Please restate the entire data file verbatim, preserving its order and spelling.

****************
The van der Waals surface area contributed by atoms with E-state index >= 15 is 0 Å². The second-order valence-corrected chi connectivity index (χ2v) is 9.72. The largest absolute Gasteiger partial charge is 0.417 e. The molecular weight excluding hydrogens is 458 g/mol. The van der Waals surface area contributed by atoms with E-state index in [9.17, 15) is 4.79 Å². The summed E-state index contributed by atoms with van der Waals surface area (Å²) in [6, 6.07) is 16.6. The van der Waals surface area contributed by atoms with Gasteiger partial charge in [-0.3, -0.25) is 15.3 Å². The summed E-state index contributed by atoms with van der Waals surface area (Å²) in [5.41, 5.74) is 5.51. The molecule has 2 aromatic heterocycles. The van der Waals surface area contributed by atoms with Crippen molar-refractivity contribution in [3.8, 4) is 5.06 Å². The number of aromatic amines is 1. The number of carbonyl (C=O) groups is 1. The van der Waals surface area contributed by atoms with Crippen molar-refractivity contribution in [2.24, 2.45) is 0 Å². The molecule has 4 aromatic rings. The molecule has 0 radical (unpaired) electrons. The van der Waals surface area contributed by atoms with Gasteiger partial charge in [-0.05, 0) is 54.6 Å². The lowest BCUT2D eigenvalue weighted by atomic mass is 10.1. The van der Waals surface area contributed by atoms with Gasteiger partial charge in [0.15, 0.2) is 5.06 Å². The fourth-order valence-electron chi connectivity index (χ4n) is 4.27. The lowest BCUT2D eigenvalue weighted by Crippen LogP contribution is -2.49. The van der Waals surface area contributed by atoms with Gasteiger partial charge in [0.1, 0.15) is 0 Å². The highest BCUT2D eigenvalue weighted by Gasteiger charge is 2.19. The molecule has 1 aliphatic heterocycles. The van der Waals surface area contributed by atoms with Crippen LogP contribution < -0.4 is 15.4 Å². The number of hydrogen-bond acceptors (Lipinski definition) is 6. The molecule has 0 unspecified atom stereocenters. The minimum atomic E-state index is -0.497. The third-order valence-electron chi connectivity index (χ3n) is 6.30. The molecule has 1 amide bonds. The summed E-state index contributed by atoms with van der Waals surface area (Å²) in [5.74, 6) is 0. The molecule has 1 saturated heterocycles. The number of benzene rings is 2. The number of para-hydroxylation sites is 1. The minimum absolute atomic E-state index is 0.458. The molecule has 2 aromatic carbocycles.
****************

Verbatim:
The van der Waals surface area contributed by atoms with E-state index >= 15 is 0 Å². The second-order valence-corrected chi connectivity index (χ2v) is 9.72. The largest absolute Gasteiger partial charge is 0.417 e. The molecular weight excluding hydrogens is 458 g/mol. The van der Waals surface area contributed by atoms with E-state index in [9.17, 15) is 4.79 Å². The summed E-state index contributed by atoms with van der Waals surface area (Å²) in [6, 6.07) is 16.6. The van der Waals surface area contributed by atoms with Gasteiger partial charge in [-0.3, -0.25) is 15.3 Å². The summed E-state index contributed by atoms with van der Waals surface area (Å²) in [5.41, 5.74) is 5.51. The molecule has 2 aromatic heterocycles. The van der Waals surface area contributed by atoms with Crippen molar-refractivity contribution in [3.8, 4) is 5.06 Å². The number of aromatic amines is 1. The number of carbonyl (C=O) groups is 1. The van der Waals surface area contributed by atoms with Crippen molar-refractivity contribution in [2.24, 2.45) is 0 Å². The molecule has 4 aromatic rings. The molecule has 0 radical (unpaired) electrons. The van der Waals surface area contributed by atoms with Gasteiger partial charge in [-0.05, 0) is 54.6 Å². The lowest BCUT2D eigenvalue weighted by atomic mass is 10.1. The van der Waals surface area contributed by atoms with Gasteiger partial charge in [0.15, 0.2) is 5.06 Å². The fourth-order valence-electron chi connectivity index (χ4n) is 4.27. The lowest BCUT2D eigenvalue weighted by Crippen LogP contribution is -2.49. The van der Waals surface area contributed by atoms with Gasteiger partial charge in [0.1, 0.15) is 0 Å². The highest BCUT2D eigenvalue weighted by Gasteiger charge is 2.19. The molecule has 1 aliphatic heterocycles. The van der Waals surface area contributed by atoms with Crippen LogP contribution < -0.4 is 15.4 Å². The number of hydrogen-bond acceptors (Lipinski definition) is 6. The molecule has 0 unspecified atom stereocenters. The minimum atomic E-state index is -0.497. The third-order valence-electron chi connectivity index (χ3n) is 6.30. The molecule has 1 amide bonds. The summed E-state index contributed by atoms with van der Waals surface area (Å²) in [5.74, 6) is 0. The molecule has 1 saturated heterocycles. The number of benzene rings is 2. The number of para-hydroxylation sites is 1. The minimum absolute atomic E-state index is 0.458. The molecule has 2 aromatic carbocycles.